Step 2

The scope is typically held with the dominant hand guiding the fiber-optic bundle and the nondominant hand holding the eyepiece end of the scope and operating the flexion/extension control. 

Step 3

The thumb is used to slide the deflection control to cause the tip of the scope to deflect up or down. Strong twisting action of the right first and second fingers torque the scope tip from its vertical motion to the right and left, and continued up-and-down movement of the left thumb facilitates right and left turning. 

Step 4

The patient assumes and maintains a sitting, upright “sniffing” position with the neck slightly extending, allowing for the chin to be slightly elevated. 
  • PITFALL: A patient’s glasses can interfere with anchoring the hand to the patient’s face or be hit during the procedure. Consider asking the patient to remove glasses before the procedure.

Step 5

The flexible end of the scope is then introduced into the nasal vestibule. The dominant hand advances and guides the fiber-optic bundle while using the patient’s external nose for stabilization. It is imperative from this point on until the scope is removed that the operator look through the eyepiece so as to avoid traumatizing the patient. One should avoid blindly advancing or withdrawing the scope. The floor of the nose, anterior nasal septum, and anterior extent of the inferior turbinate should be identified for reference prior to advancing the scope. The figure shows the anterior nasal septum, floor of the nose, and anterior face of the inferior turbinate. 

Step 6

The scope is then advanced along the floor of the nose toward the nasopharynx. The nasal side of the soft palate, uvula, ipsilateral eustachian tube opening, and posterior wall of the nasopharynx should be identified (as in the figure) for reference. Motion of the soft palate can be assessed by having the patient say “kick, cat, cow” or “K-K-K-K-K.” The flexion/extension control can be manipulated so that the contralateral eustachian tube opening can also be examined. The figure shows the torus tubarus (opening of the eustachian tube os) and nasal surface of the soft palate, and the posterior wall of the nasopharynx is identified prior to flexing the tip of the scope and passing into the hypopharynx for examination of the larynx.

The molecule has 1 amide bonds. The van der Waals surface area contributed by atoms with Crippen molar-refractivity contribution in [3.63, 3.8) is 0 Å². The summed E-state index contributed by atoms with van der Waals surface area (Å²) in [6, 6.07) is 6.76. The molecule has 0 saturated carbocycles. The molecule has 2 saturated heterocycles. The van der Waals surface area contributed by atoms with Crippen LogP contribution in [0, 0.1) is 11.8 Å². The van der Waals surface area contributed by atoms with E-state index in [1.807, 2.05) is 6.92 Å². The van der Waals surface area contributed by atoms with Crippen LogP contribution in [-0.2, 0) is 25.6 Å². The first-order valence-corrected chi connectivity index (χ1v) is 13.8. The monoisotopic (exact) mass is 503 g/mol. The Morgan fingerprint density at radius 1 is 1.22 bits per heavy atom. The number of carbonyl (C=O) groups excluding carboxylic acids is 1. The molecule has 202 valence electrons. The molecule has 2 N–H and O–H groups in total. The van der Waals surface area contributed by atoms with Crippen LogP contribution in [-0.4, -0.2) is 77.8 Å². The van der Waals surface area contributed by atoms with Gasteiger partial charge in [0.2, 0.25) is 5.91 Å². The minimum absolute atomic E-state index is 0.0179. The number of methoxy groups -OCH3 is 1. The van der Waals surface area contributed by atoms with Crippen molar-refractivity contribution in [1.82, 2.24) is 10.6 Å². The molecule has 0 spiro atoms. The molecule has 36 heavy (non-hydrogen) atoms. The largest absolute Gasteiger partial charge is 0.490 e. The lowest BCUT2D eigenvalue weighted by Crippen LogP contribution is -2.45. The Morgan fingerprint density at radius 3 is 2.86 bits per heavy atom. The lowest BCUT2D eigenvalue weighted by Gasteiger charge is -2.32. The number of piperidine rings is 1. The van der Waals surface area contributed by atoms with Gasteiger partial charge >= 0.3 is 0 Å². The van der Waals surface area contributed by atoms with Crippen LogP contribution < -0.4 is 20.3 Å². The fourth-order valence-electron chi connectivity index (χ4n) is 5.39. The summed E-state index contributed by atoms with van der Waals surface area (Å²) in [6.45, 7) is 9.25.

• PITFALL: During insertion of the endoscope, mucus can adhere and obscure the view through the scope. Gently tap the tip of the scope against the wall of the nasopharynx to clean the view on the scope. If the view becomes obscured while examining the larynx, have the patient swallow to clear the tip of the scope. It is almost never necessary to completely withdraw the scope to clear the lens.

Step 7